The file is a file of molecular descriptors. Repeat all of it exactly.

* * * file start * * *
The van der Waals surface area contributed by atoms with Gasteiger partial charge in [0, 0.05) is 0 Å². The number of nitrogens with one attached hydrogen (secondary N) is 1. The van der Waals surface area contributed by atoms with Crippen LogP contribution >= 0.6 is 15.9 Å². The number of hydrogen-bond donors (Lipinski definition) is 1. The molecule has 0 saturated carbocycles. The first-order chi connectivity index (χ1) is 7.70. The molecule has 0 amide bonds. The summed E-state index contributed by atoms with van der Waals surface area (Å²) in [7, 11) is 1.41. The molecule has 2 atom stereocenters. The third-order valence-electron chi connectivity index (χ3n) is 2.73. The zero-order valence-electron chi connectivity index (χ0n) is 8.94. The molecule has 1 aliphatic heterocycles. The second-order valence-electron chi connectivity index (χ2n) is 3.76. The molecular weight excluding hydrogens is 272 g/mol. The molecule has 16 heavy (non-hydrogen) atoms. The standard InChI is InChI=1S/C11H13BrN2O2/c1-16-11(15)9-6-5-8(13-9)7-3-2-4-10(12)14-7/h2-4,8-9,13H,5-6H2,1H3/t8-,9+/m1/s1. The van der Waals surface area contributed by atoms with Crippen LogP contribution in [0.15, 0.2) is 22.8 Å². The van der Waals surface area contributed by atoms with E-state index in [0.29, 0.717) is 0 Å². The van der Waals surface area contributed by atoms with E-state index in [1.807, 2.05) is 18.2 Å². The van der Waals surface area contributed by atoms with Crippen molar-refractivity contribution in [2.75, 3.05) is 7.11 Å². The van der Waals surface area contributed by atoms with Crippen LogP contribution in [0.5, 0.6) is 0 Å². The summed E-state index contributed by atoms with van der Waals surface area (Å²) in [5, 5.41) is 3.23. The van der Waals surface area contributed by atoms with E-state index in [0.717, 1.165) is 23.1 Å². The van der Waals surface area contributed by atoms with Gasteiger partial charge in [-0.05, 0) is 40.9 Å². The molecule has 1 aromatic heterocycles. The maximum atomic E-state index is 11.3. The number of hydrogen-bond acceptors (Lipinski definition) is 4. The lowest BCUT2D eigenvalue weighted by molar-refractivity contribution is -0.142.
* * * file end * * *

The van der Waals surface area contributed by atoms with Gasteiger partial charge in [0, 0.05) is 0 Å². The number of nitrogens with one attached hydrogen (secondary N) is 1. The van der Waals surface area contributed by atoms with Crippen LogP contribution >= 0.6 is 15.9 Å². The number of hydrogen-bond donors (Lipinski definition) is 1. The molecule has 0 saturated carbocycles. The first-order chi connectivity index (χ1) is 7.70. The molecule has 0 amide bonds. The summed E-state index contributed by atoms with van der Waals surface area (Å²) in [7, 11) is 1.41. The molecule has 2 atom stereocenters. The third-order valence-electron chi connectivity index (χ3n) is 2.73. The zero-order valence-electron chi connectivity index (χ0n) is 8.94. The molecule has 1 aliphatic heterocycles. The second-order valence-electron chi connectivity index (χ2n) is 3.76. The molecular weight excluding hydrogens is 272 g/mol. The molecule has 16 heavy (non-hydrogen) atoms. The standard InChI is InChI=1S/C11H13BrN2O2/c1-16-11(15)9-6-5-8(13-9)7-3-2-4-10(12)14-7/h2-4,8-9,13H,5-6H2,1H3/t8-,9+/m1/s1. The van der Waals surface area contributed by atoms with Crippen LogP contribution in [0.15, 0.2) is 22.8 Å². The van der Waals surface area contributed by atoms with E-state index in [0.29, 0.717) is 0 Å². The van der Waals surface area contributed by atoms with E-state index in [1.807, 2.05) is 18.2 Å². The van der Waals surface area contributed by atoms with Crippen molar-refractivity contribution in [2.75, 3.05) is 7.11 Å². The van der Waals surface area contributed by atoms with Crippen LogP contribution in [0.5, 0.6) is 0 Å². The summed E-state index contributed by atoms with van der Waals surface area (Å²) in [5, 5.41) is 3.23. The van der Waals surface area contributed by atoms with E-state index in [0.717, 1.165) is 23.1 Å². The van der Waals surface area contributed by atoms with Gasteiger partial charge in [-0.05, 0) is 40.9 Å². The molecule has 1 aromatic heterocycles. The maximum atomic E-state index is 11.3. The number of hydrogen-bond acceptors (Lipinski definition) is 4. The lowest BCUT2D eigenvalue weighted by molar-refractivity contribution is -0.142.